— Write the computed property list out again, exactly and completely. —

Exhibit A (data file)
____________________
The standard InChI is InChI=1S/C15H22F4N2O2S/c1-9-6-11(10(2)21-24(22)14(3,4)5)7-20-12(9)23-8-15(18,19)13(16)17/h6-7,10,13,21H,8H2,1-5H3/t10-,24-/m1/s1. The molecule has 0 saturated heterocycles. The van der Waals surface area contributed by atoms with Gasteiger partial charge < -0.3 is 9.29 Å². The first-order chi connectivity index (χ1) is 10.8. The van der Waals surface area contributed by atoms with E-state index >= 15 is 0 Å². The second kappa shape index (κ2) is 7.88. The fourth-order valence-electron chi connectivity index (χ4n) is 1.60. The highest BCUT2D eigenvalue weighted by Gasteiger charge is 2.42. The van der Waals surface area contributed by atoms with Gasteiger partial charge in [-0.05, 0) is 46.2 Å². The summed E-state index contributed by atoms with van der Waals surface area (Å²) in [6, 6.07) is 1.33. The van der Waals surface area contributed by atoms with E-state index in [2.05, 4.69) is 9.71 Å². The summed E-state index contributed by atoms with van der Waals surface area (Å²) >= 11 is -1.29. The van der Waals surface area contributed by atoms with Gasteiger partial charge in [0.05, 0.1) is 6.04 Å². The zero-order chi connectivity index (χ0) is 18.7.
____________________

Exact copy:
The standard InChI is InChI=1S/C15H22F4N2O2S/c1-9-6-11(10(2)21-24(22)14(3,4)5)7-20-12(9)23-8-15(18,19)13(16)17/h6-7,10,13,21H,8H2,1-5H3/t10-,24-/m1/s1. The molecule has 0 saturated heterocycles. The van der Waals surface area contributed by atoms with Gasteiger partial charge < -0.3 is 9.29 Å². The first-order chi connectivity index (χ1) is 10.8. The van der Waals surface area contributed by atoms with E-state index >= 15 is 0 Å². The second kappa shape index (κ2) is 7.88. The fourth-order valence-electron chi connectivity index (χ4n) is 1.60. The highest BCUT2D eigenvalue weighted by Gasteiger charge is 2.42. The van der Waals surface area contributed by atoms with Gasteiger partial charge in [-0.05, 0) is 46.2 Å². The summed E-state index contributed by atoms with van der Waals surface area (Å²) in [6, 6.07) is 1.33. The van der Waals surface area contributed by atoms with E-state index in [2.05, 4.69) is 9.71 Å². The summed E-state index contributed by atoms with van der Waals surface area (Å²) >= 11 is -1.29. The van der Waals surface area contributed by atoms with Gasteiger partial charge in [0.05, 0.1) is 6.04 Å². The zero-order chi connectivity index (χ0) is 18.7.